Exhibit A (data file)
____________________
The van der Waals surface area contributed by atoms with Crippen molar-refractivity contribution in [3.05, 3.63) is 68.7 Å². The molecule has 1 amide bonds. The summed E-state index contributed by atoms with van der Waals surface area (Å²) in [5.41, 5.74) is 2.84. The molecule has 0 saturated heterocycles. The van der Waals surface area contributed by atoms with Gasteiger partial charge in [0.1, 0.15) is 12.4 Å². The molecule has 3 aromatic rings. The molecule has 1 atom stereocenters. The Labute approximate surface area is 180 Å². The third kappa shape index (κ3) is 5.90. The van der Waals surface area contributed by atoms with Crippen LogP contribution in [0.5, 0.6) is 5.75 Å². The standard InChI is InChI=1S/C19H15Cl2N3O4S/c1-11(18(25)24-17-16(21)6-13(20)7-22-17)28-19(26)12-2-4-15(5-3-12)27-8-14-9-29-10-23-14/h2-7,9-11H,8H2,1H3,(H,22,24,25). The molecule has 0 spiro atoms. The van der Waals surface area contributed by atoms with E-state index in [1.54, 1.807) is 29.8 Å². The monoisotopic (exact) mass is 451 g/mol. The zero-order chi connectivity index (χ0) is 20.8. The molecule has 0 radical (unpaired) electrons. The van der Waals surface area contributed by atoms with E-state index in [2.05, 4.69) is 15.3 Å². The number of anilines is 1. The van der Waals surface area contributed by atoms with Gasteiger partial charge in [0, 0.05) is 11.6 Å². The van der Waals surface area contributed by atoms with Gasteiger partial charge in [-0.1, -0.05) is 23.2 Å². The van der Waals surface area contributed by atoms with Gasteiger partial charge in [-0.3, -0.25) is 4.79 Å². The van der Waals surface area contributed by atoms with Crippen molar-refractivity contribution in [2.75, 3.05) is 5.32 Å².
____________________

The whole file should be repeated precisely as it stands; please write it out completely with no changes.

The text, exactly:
The van der Waals surface area contributed by atoms with Crippen molar-refractivity contribution in [3.05, 3.63) is 68.7 Å². The molecule has 1 amide bonds. The summed E-state index contributed by atoms with van der Waals surface area (Å²) in [5.41, 5.74) is 2.84. The molecule has 0 saturated heterocycles. The van der Waals surface area contributed by atoms with Gasteiger partial charge in [0.1, 0.15) is 12.4 Å². The molecule has 3 aromatic rings. The molecule has 1 atom stereocenters. The Labute approximate surface area is 180 Å². The third kappa shape index (κ3) is 5.90. The van der Waals surface area contributed by atoms with Crippen LogP contribution in [0.5, 0.6) is 5.75 Å². The standard InChI is InChI=1S/C19H15Cl2N3O4S/c1-11(18(25)24-17-16(21)6-13(20)7-22-17)28-19(26)12-2-4-15(5-3-12)27-8-14-9-29-10-23-14/h2-7,9-11H,8H2,1H3,(H,22,24,25). The molecule has 0 spiro atoms. The van der Waals surface area contributed by atoms with E-state index in [1.54, 1.807) is 29.8 Å². The monoisotopic (exact) mass is 451 g/mol. The zero-order chi connectivity index (χ0) is 20.8. The molecule has 0 radical (unpaired) electrons. The van der Waals surface area contributed by atoms with E-state index in [2.05, 4.69) is 15.3 Å². The number of anilines is 1. The van der Waals surface area contributed by atoms with Gasteiger partial charge in [0, 0.05) is 11.6 Å². The van der Waals surface area contributed by atoms with Gasteiger partial charge in [-0.1, -0.05) is 23.2 Å². The van der Waals surface area contributed by atoms with Gasteiger partial charge in [-0.3, -0.25) is 4.79 Å². The van der Waals surface area contributed by atoms with Crippen molar-refractivity contribution in [2.75, 3.05) is 5.32 Å².